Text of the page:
Anyone who has read my blog before now knows that my recent and current writing for Harlequin Spice is set in Scotland at the time of the persecution of witches. I was first inspired to write in that setting when we visited Fife, several years ago. Edinburgh is also rich in paranormal legends, including some great ghost stories. Check out the Witchery sign on the left. Can I get one for my office? :)
At the museum we turned a corner into an area that was devoted entirely to artefacts from the time of the Scottish witch-hunts. You can imagine my absolute glee, considering I didn’t know these items were there! Items on show included manacles, stocks, and all manner of hideous torture devices. Yes, my glee did dissipate as the sobering thought hit me—these were actually used on folk who were condemned because their knowledge and beliefs led them to lead a life closer to nature than to religion. Often times the people who were persecuted were what we would perhaps call herbalists.
On the picture on the right you can see a set of thumbscrews. *shudder* These were things I had read about in my research but not seen, and nor did I think I ever would. I’ve got a few more photos from this part of the collection (I’m breaking you in slowly with the thumbscrews, believe me...) that I will share at the beginning of April. I plan to do a series of posts featuring background details for RAMPANT, and the subsequent book, THE HARLOT, (my current work in progress, due out in July 2011) which is also set in Scotland during the time of witchcraft and persecution.
Edinburgh is a wonderful cultural city, as you can already see from the few details I’ve already shared. I don’t think I could cope with it at its busiest times of the year, the Fringe Festival and the Edinburgh Tattoo, but even in February the streets were alive with pipers busking and traditional Scottish music was available at several pubs. We stopped at a pub called The Tass the night before we left and found a live folk music event taking place. Just brilliant.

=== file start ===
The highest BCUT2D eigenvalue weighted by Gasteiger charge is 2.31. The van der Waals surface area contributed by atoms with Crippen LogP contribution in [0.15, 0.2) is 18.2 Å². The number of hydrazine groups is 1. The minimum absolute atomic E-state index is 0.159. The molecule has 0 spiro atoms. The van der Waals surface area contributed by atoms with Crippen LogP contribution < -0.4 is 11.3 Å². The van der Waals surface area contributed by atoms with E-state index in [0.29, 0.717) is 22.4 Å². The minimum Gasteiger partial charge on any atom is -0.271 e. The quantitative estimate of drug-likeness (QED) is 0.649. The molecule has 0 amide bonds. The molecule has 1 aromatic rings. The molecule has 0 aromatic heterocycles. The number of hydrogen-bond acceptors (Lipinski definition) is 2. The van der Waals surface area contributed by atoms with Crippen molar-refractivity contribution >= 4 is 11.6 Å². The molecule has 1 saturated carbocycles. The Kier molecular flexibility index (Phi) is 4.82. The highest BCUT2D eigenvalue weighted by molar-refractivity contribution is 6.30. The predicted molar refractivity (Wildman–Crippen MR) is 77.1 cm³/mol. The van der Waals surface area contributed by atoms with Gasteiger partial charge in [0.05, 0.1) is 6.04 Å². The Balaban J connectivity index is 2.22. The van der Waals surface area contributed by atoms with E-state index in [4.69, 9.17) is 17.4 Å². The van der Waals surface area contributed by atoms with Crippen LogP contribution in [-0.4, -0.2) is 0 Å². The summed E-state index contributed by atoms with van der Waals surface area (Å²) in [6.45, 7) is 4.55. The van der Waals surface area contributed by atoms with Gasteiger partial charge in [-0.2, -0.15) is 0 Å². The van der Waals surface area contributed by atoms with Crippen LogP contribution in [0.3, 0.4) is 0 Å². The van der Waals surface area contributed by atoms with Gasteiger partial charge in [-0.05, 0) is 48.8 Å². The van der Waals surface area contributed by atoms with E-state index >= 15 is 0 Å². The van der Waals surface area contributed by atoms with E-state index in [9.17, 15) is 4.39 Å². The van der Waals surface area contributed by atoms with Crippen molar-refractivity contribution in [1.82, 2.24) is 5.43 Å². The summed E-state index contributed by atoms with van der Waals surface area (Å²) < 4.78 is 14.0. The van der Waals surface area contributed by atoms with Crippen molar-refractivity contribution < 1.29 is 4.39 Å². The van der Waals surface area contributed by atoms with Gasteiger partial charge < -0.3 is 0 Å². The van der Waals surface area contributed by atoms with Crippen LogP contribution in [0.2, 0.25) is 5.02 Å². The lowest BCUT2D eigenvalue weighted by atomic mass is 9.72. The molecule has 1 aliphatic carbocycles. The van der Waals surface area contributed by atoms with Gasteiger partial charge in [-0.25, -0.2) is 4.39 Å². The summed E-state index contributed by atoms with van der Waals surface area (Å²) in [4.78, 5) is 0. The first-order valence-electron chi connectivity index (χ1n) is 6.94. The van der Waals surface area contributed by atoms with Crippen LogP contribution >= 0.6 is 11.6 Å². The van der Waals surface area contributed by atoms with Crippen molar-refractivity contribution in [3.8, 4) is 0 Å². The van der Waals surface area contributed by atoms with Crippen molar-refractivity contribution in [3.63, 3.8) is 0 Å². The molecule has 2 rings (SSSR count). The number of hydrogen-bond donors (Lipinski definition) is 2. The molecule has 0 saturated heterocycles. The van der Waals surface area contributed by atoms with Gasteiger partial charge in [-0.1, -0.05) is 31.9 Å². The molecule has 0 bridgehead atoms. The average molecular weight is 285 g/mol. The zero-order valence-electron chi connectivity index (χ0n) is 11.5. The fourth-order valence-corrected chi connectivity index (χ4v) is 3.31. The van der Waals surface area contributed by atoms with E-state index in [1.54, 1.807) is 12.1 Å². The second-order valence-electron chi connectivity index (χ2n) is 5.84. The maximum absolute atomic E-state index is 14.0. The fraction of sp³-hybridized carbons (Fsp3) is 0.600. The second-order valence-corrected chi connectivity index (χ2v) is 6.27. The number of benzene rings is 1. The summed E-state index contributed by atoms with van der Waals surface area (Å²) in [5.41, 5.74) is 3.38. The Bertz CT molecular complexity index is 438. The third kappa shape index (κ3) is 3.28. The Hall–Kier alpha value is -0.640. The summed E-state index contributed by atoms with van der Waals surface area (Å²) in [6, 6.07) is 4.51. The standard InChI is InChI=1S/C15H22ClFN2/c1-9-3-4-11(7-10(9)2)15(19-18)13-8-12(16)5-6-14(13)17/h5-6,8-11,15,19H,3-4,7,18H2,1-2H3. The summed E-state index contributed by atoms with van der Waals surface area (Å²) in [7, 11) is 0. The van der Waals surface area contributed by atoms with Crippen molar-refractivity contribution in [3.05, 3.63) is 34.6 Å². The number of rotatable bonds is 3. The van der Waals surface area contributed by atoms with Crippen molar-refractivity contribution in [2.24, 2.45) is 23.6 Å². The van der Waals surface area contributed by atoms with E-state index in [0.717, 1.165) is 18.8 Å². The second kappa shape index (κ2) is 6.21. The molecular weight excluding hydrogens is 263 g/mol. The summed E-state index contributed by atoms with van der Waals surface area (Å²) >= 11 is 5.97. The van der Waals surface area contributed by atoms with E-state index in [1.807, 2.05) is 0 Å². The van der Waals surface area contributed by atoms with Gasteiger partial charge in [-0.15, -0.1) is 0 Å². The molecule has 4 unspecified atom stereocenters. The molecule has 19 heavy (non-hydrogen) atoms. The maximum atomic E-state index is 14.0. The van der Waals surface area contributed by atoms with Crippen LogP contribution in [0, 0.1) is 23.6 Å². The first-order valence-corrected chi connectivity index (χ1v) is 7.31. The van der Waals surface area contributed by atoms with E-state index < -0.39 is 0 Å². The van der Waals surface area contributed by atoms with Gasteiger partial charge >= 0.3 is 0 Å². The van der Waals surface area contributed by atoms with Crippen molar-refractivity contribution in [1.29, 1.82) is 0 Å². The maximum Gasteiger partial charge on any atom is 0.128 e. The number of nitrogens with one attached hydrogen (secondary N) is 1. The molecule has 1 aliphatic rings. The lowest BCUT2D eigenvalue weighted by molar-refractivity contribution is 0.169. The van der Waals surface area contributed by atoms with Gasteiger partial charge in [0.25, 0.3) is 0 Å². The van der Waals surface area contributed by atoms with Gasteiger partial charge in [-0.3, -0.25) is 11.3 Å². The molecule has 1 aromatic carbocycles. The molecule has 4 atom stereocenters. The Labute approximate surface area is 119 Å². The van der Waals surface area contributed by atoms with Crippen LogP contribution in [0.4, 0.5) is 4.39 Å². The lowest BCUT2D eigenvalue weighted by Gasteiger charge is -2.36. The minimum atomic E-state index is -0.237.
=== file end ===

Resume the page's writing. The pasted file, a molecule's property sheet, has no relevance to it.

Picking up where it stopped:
Whilst we were there we also got to see the Royal Mile projection by CARRY A POEM. This project was one of my favourites to follow on Twitter during February. Carry a poem caught my attention when I read about the plans to project poetry onto Edinburgh Castle on Valentine’s Day. Check it out! We hadn’t realised that there would be a projection on the Royal Mile itself while we while there – another surprise discovery that brought much excitement! You can see a superb interactive photograph of the Royal Mile (including the poetry projection) by visiting the site of photographer Brendan Macneill.
No summary of a trip to Edinburgh will be complete without more mention of the pub life. Vibrant, busy, populated by locals as well as tourists from all over the world, it really is one of the most appealing things to sit in a Royal Mile pub and watch the world go by. Below is a photo taken in Deacon Brodie’s, a popular stopping place on the Royal Mile. The pub commemorates William Brodie, a man who lived two very different lives during the 18th Century–a deacon and cabinet maker by day, a burglar and gambler by night. The story goes that Brodie inspired Robert Louis Stevenson to write The Strange Case of Dr Jekyll and Mr Hyde. The pub is another literary landmark that gives us a chance to appreciate the inspiration that the people and architecture of Edinburgh has had on writers.
Many of the pubs on the Royal Mile—and in the city in general—date back in time and feature gorgeous wood and brass features, as you can see in the picture. I love how the photo shows the rich seam of history and (in the background) the reflection of people who come from all over the world to enjoy it. Quotations and snippets of history are everywhere to enjoy. One of my favourite sayings is written around the bar: “drink little so that you can drink lang.” Here I am, drinking a little, lang. :)
All in all, a fab short break, packed with wonderful and surprising moments. Edinburgh can be an expensive city, but you can also do it on a shoestring, as we did. The museum and galleries I've mentioned are all free entry. Off season, you can pick up sale rooms at Travelodge, and super rail deals. The train journeys were great, no delays, and good weather—no snow-filled landscape and beaches like we had last year. (If you want to check out those photos, go here) Okay folks, I’d better stop reminiscing and get back to work…